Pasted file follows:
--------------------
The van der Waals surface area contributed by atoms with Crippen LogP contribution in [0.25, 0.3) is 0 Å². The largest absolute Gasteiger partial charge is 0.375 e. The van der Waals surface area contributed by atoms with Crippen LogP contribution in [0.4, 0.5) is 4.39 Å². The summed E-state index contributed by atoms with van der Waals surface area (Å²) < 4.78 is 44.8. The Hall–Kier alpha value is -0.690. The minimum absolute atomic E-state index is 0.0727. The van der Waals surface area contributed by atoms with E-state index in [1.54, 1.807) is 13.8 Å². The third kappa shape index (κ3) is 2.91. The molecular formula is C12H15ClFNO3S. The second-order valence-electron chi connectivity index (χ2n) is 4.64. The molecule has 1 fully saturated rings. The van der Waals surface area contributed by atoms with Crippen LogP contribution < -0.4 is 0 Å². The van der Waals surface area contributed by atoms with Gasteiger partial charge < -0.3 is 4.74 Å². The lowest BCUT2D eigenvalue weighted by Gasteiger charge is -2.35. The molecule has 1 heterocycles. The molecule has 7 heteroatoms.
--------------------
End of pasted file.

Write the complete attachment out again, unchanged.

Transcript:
The van der Waals surface area contributed by atoms with Crippen LogP contribution in [0.25, 0.3) is 0 Å². The largest absolute Gasteiger partial charge is 0.375 e. The van der Waals surface area contributed by atoms with Crippen LogP contribution in [0.4, 0.5) is 4.39 Å². The summed E-state index contributed by atoms with van der Waals surface area (Å²) < 4.78 is 44.8. The Hall–Kier alpha value is -0.690. The minimum absolute atomic E-state index is 0.0727. The van der Waals surface area contributed by atoms with E-state index in [1.54, 1.807) is 13.8 Å². The third kappa shape index (κ3) is 2.91. The molecular formula is C12H15ClFNO3S. The second-order valence-electron chi connectivity index (χ2n) is 4.64. The molecule has 1 fully saturated rings. The van der Waals surface area contributed by atoms with Crippen LogP contribution < -0.4 is 0 Å². The van der Waals surface area contributed by atoms with Gasteiger partial charge < -0.3 is 4.74 Å². The lowest BCUT2D eigenvalue weighted by Gasteiger charge is -2.35. The molecule has 1 heterocycles. The molecule has 7 heteroatoms.